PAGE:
COVID-19 Patient
Image via Shutterstock

Their decades-long relationship grew strained over one’s anti-vaccine stance. Then Charlotte, North Carolina-based food writer Amy Rogers learned her friend was hospitalized and battling COVID-19.  

We’ve been friends since age 14, when we met at high school in Miami Beach.

As artsy but awkward girls, each of us found our voices in music and theater performances at school. We grew up to become women known for our candor. Ideally, we try to balance that with an equal measure of kindness but the mix can be hard to get right. 

When the pandemic hit, we made sure to check on each other regularly by phone and text. In February, I was excited to get the COVID-19 vaccine because it meant a foreseeable end to the isolation. I assumed most everyone would share my enthusiasm.  And that led to a surprisingly difficult conversation between my friend and me.

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I yelled at her when she said, “Let’s agree to disagree.” That was in March. And now it doesn’t matter. Because whether or not she’d eventually change her mind and get vaccinated, it’s too late. My friend is on oxygen in a Florida hospital with COVID-19, right now.

It was a cold and rainy day when I called her in mid-May. I heard the machinery before her voice came on the line to breathlessly whisper she’d been admitted. I’d planned to bake a pie that morning, but I couldn’t focus after hearing the news about my friend, about the world, about it all.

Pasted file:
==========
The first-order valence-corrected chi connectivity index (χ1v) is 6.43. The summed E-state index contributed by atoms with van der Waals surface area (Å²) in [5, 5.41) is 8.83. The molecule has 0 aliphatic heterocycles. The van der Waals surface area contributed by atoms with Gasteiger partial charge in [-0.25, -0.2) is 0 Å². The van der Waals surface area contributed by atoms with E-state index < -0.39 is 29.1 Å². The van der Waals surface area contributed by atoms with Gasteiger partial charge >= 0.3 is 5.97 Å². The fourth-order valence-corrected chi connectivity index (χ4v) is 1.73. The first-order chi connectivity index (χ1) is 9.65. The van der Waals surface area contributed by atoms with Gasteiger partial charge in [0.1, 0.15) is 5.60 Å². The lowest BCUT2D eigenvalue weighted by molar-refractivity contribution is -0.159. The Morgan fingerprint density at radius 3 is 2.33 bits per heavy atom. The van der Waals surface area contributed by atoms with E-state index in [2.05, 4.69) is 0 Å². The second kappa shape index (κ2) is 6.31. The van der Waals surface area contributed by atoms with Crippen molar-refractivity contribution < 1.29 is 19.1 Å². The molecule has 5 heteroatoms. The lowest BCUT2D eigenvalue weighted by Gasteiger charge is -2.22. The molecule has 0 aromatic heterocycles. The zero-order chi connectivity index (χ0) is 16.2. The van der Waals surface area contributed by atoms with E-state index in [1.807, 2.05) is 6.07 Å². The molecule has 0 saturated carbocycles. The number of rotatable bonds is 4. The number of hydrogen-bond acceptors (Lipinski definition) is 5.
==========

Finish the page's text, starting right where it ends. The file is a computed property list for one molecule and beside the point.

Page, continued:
Still, the apples were starting to turn brown. So I cut them up and filled a baking dish. I dumped way too much candied ginger from the Mexican grocery store on top. I softened the butter from the dish in the fridge and crumbled in some flour and brown sugar, then I flung three or four times the usual amount of nutmeg and cinnamon over the whole thing. 

Apples are pretty forgiving. You can do a lot to them and they still retain good flavor and texture. My terrible oven can’t hold a steady temperature so I don’t know whether it was 350 or 400, but after 45 minutes I could see the melted butter bubbling and I knew it was done. 

It’s not pretty, and not much is these dark and difficult days. I was just starting to feel safe when I realized that life is more uncertain than ever. But I posted some pictures of the baked fruit anyway. Because even without a food stylist or filters, we still need to feed ourselves as best we can, for as long as we can manage to keep going. 

Apples For a Friend
NC food writer Amy Rogers shares a baked apples recipe you prepared for a friend battling COVID-19.

Baked Apples for a Friend

About 6 apples, cored and cut into chunks

1 stick of butter, softened but not melted

1-½ cups flour, or more to taste

1-½ cups brown sugar, or more to taste

Candied ginger, 1 – 3 tablespoons, chopped 

Cinnamon, about a tablespoon

Nutmeg, about a tablespoon

Preheat the oven to 375 degrees. In a greased baking dish (I use 9 x 12”), place the apples and set aside. 

In a bowl, use your fingers to combine the butter, flour, and brown sugar. It should be the texture of uncooked oatmeal; add more dry ingredients if needed. Crumble the mixture on top of the fruit. Scatter the ginger, cinnamon, and nutmeg. 

Bake about 45 minutes or until you see the liquid bubbling in the bottom of the dish. 

Makes about 6 servings.

Baked Apples for a Friend
Photo via Amy Rogers